On Falling in "Love"

As I've mentioned before, for this course we're working with M. Scott Peck's definition of love, which is, "The will to extend one's self for the purpose of nurturing one's own or another's sopritual growth." At the beginning of his section on Falling in "Love" he writes,
Of all the misconceptions about love the most powerful and pervasive is the belief that "falling in love" is love or at least one of the manifestations of love. It is a potent misconception, because falling in love is subjectively experienced in a very powerful fashion as as an experience of love. when a person falls in love what he or she certainly feels is "I love him" or "I love her." But two problems are immediately apparent. The first is that the experience of falling in love is specifically a sex-linked erotic experience. We do not fall in love with our children, even though we may love them very deeply... we fall in love only when we are consciously or unconsciously sexually motivated. The second problem is that the experience of falling in love is invariably temporary. No matter whom we fall in love with, we sooner or later fall out of love if the relationship continues long enough. This is not to say that we invariably cease loving the person with who we fell in love. But it is to say that the feeling of ecstatic lovingness that characterizes the experience of falling in love always passes. The honeymoon always ends. The bloom of romance always fades.
Our culture is obsessed with falling in love. So much so that they glorify it in almost all avenues. Movies, music, advertising, television, theater. And it makes sense, because the feeling of falling in love is overwhelmingly powerful at times. We feel in in the deepest parts of ourselves and naturally assume that because this feeling is so deep and all consuming, it must be true love.

When we fall in love, we lose a sense of self. Because the feeling is all consuming, we want to give ourselves over to it, lose ourselves in it. The feeling of being united with another person is exhilarating, thrilling, and sexually stimulating. But ultimately, falling in love is another way to lose yourself in someone else. We have this sense of unity with something other than ourselves and it gives us a sense of belonging and comfort, and we merge our identity with another person's. As Peck says,
The sudden release of oneself from oneself, the explosive pouring out of oneself into the beloved, and the dramatic surcease of loneliness accompanying this collapse of ego boundaries is experienced by most of us as ecstatic. We and our beloved are one! Loneliness is no more! ... All things seem possible! United with our beloved we feel we can conquer all obstacles. We believe that the strength of our love will cause the forces of opposition to bow down in submission and melt away into darkness.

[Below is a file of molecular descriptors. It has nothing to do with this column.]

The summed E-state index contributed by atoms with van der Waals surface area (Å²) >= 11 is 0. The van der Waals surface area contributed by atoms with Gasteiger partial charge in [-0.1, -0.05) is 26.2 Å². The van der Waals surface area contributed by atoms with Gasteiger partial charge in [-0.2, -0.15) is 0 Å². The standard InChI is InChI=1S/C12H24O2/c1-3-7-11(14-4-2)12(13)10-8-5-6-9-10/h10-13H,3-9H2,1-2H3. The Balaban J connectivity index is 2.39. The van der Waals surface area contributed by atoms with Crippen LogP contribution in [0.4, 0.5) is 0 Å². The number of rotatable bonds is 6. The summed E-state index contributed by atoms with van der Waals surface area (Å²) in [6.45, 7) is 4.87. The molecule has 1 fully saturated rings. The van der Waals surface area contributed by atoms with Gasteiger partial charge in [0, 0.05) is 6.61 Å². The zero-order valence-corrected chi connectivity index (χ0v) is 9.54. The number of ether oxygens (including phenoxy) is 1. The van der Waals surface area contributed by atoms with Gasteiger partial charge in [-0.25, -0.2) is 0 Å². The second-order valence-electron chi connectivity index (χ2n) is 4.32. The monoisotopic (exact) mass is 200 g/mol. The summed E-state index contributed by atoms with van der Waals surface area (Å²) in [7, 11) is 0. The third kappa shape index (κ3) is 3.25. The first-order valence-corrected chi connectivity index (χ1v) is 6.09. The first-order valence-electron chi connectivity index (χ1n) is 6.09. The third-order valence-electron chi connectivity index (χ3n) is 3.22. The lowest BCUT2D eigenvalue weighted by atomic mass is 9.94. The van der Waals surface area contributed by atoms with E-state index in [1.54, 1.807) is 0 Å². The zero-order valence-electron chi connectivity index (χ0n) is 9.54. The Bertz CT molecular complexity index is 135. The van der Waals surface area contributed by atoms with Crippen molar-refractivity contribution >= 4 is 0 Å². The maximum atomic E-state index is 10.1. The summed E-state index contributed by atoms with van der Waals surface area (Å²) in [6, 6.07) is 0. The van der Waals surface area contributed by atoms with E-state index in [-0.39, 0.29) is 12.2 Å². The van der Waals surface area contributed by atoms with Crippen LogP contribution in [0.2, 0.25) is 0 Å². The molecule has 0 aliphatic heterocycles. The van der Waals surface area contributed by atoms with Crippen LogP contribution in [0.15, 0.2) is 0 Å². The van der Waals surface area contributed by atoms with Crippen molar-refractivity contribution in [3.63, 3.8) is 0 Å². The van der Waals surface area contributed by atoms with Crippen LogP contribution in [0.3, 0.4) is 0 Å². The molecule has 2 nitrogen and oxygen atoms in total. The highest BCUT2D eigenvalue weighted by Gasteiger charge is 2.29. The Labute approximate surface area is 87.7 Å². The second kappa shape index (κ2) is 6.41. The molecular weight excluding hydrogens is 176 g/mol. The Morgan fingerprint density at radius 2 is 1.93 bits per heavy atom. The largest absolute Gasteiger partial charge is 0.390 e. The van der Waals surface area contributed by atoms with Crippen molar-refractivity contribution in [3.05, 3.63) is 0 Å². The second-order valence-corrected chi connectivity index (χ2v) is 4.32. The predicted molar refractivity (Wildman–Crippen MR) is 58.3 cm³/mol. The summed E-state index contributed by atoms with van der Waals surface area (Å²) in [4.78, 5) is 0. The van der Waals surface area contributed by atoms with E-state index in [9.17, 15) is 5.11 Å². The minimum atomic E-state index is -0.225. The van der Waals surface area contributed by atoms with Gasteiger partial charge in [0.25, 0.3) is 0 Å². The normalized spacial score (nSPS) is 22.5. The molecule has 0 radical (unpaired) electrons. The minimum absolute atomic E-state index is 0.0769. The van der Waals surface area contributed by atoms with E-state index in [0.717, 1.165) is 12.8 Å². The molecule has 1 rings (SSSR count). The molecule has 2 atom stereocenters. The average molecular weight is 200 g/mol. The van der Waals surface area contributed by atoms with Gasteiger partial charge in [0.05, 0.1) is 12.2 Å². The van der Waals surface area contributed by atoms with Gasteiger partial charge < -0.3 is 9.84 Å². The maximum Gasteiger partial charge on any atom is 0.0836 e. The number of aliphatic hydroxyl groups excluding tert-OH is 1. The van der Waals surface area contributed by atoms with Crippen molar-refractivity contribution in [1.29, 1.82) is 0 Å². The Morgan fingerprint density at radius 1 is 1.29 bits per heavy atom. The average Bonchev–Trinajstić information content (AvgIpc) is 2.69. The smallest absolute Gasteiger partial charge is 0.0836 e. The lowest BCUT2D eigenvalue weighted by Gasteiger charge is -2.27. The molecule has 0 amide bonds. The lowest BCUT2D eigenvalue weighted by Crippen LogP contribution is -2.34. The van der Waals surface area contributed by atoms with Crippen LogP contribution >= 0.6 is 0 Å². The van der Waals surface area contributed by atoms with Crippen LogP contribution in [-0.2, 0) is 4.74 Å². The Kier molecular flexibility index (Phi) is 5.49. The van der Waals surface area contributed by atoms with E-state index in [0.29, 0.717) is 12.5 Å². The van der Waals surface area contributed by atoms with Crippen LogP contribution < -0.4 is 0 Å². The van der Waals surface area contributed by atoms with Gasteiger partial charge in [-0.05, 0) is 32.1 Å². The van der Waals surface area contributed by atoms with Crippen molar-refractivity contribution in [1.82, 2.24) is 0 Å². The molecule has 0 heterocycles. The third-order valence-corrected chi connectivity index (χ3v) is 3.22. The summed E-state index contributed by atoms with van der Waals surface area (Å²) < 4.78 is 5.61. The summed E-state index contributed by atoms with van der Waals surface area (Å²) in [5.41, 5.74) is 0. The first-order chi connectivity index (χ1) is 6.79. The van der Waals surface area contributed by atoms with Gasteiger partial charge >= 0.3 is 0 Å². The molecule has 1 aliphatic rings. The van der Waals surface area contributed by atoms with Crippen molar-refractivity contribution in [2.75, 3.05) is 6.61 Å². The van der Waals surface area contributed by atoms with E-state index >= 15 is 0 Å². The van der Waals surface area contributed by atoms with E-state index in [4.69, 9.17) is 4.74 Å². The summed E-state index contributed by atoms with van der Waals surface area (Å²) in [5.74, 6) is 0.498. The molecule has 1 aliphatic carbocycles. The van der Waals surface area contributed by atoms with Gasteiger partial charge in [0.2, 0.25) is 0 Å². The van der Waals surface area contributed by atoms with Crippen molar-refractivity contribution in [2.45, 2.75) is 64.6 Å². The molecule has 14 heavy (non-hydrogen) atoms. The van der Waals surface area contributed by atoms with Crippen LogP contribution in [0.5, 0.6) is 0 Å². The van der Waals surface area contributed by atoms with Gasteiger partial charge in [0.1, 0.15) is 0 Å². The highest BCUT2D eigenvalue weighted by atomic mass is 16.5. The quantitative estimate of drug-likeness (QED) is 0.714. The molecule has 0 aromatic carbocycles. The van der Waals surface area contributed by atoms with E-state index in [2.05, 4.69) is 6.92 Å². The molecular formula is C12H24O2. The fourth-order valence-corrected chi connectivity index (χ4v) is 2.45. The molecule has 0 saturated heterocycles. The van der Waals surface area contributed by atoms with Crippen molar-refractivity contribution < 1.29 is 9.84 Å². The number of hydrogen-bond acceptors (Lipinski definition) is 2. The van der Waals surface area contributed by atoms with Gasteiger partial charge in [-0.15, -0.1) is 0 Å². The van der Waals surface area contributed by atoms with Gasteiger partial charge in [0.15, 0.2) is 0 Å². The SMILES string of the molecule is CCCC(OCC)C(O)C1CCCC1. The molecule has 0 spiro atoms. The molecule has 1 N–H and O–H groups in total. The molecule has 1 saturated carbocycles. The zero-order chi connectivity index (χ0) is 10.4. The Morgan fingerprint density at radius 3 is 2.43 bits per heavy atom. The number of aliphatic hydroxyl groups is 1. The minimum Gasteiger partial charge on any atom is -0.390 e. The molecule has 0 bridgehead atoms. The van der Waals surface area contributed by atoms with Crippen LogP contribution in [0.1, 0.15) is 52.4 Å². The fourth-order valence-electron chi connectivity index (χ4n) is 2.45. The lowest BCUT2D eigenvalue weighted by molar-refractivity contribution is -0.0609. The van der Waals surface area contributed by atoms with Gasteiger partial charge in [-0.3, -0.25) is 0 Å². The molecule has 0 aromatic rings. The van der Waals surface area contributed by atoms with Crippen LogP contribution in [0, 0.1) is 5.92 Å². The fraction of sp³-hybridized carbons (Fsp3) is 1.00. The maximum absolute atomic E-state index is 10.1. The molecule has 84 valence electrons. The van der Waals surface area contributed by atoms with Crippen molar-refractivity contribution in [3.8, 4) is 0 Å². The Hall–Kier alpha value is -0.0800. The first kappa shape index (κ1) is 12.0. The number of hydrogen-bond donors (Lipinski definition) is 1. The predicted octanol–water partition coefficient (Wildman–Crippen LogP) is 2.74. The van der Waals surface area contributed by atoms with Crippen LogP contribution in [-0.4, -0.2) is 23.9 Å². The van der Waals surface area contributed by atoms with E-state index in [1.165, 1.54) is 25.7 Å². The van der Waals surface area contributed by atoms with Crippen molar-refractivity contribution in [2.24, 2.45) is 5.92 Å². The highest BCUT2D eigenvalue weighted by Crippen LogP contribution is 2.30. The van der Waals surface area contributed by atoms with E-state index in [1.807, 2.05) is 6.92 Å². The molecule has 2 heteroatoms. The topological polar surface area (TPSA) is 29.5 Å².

Doesn't that sound like the plot line to many a great love story? Our culture holds up this idea of a love which is unsustainable and isn't actually love at all. Eventually the feeling of unity will fade as we rediscover our separateness. Different likes, different preferences, different friends, different passions in life. That rediscovery can often be coupled with immense fear and private distress that they aren't one, but that they are distinct individuals. This sense is often perceived as falling out of love. "At this point they begin either to dissolve the ties of their relationship or to initiate the work of real loving."

Real loving. The work of real loving. I feel like I don't see that in movies and songs quite so much. The daily grind of loving another, distinct, and unique human being. When I see elderly couples who still love each other after sixty years of working at love, I see more beauty than in any flashy couple hot for each other at the age of 20. Of course, this is not to say that 20 year olds can't truly love, but in older couples I see the love in the wrinkles in their skin and the twinkle in their eyes. It's as if love has come into them and is something they wear on their skin. Truly beautiful. But I digress.

One of my favorite lines from Peck's section on falling in love is this: "Real love often occurs in a context in which the feeling of love is lacking." That is a litmus test for real love if I ever saw it. It's so easy to act lovingly towards someone when you're feeling all twitterpated and lovey-dovey. It's quite another thing to love when everything inside you doesn't want to. Real love, contrary to falling in love, is a permanently self-enlarging experience (remember talking about growth zones?). Even though we often feel like our boundaries and limits are extending when we are falling in love, the opposite is true. It's easy to fall in love. It takes no effort at all and can often happen when we're least expecting it, or at inconvenient times. "We can choose how to respond to the experience of falling in love, but we cannot choose the experience itself... Falling in love has little to do with purposively nurturing one's spiritual development."

Falling in love is something that will happen in life, and probably already has for most of you. What's important, though, is choosing what do to with that experience. I'll leave you with one last quote from Peck:
A true acceptance of their own and each other's individuality and separateness is the only foundation upon which a mature [relationship] can be based and real love can grow.
All quotes from The Road Less Traveled by M. Scott Peck.